1967 After thoughtful and extensive debate, the 2000 delegates at the YWCA Convention adopted the first of three abortion resolutions leading to the freedom of choice position.


1969Racial Justice Institutes were held in eight locations around the United States.


1970The YWCA National Convention, held in Houston, adopted the One Imperative. “To thrust our collective power towards the elimination of racism, wherever it exists, by any means necessary.” The resolution passed and renewed effort went into racial justice work. The National Board's Office of Racial Justice convened four conferences for women of color seeking input; affirmative action workshops were held to teach YWCAs how to implement strategies; nationwide Web of Racism conferences helped members recognize the layering of racism in jobs, housing, schools, institutions and daily lives.


1975 The YWCA started the ENCORE program, exercise and support for women who have undergone breast cancer surgery.  The program was expanded in 1991, 1992 and 1994.


1980s and 1990sWork on racial justice continued through public policy action on legislation, through collaborations, and by hosting the YWCA Racial Justice Convocation  bringing together key civil rights leaders, public officials, and university representatives  to develop blueprints for racial justice training.


1998A major reorganization of the YWCA of the USA was inaugurated. The National Association of YWCA Executives convened a meeting where more than 400 members called for radical restructuring of the organization. During the next four years hundreds of volunteers and staff developed a plan entitled “Steps to Absolute Change.”


2001 “Steps to Absolute Change” was adopted. The YWCA shifted from a top down to a bottom up grassroots organization. Local associations joined regions and elected their representatives to the National Coordinating Board. They also adopted a focus on Hallmark Programs – the Economic Empowerment of Women and Racial Justice, set in place the goal for a revitalized brand identity and put a renewed emphasis on advocacy, developing leaders under 30 and enhancing connections with the World YWCA.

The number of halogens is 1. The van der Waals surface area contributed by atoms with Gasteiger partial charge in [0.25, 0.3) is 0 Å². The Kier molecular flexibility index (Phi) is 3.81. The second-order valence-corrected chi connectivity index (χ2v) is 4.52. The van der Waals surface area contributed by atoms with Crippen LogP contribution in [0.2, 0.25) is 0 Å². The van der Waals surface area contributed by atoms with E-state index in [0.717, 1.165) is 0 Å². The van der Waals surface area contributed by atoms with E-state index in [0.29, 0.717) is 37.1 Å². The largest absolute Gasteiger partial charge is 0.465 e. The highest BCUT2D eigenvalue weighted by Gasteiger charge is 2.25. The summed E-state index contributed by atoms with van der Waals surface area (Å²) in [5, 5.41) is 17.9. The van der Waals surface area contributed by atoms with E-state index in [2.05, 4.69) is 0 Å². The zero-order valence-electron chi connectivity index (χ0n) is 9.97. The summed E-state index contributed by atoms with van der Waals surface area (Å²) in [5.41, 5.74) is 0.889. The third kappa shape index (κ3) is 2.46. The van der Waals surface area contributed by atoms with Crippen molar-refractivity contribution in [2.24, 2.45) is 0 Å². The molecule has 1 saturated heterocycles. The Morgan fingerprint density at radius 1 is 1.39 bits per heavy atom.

2004YWCA of the USA became YWCA USA and the organization launched a revitalized brand that reaffirms the mission and firmly positions the organization for today and the future.




Since 1855, the World YWCA has been at the forefront of empowering women and girls to lead social, political, economic and civic change. We believe in women's unique ability to transform individuals, communities and societies in ways that change the thinking and actions of entire generations. We believe that women have the power to change the world.


To strengthen our ability to provide programs and services in communities throughout the world, the YWCA has launched the YWCA USA/Global Campaign to raise $30 million: $15 million to support the World YWCA's creation of a $25 million permanent fund to endow leadership development programs worldwide and $15 million to support capacity building of YWCAs in the United States.


There are many ways you can get involved in the Global Campaign to make a difference in the lives on women and girls in the United States and around the world.

The World YWCA reaches out to women all around the world. To find out more, visit www.worldywca.org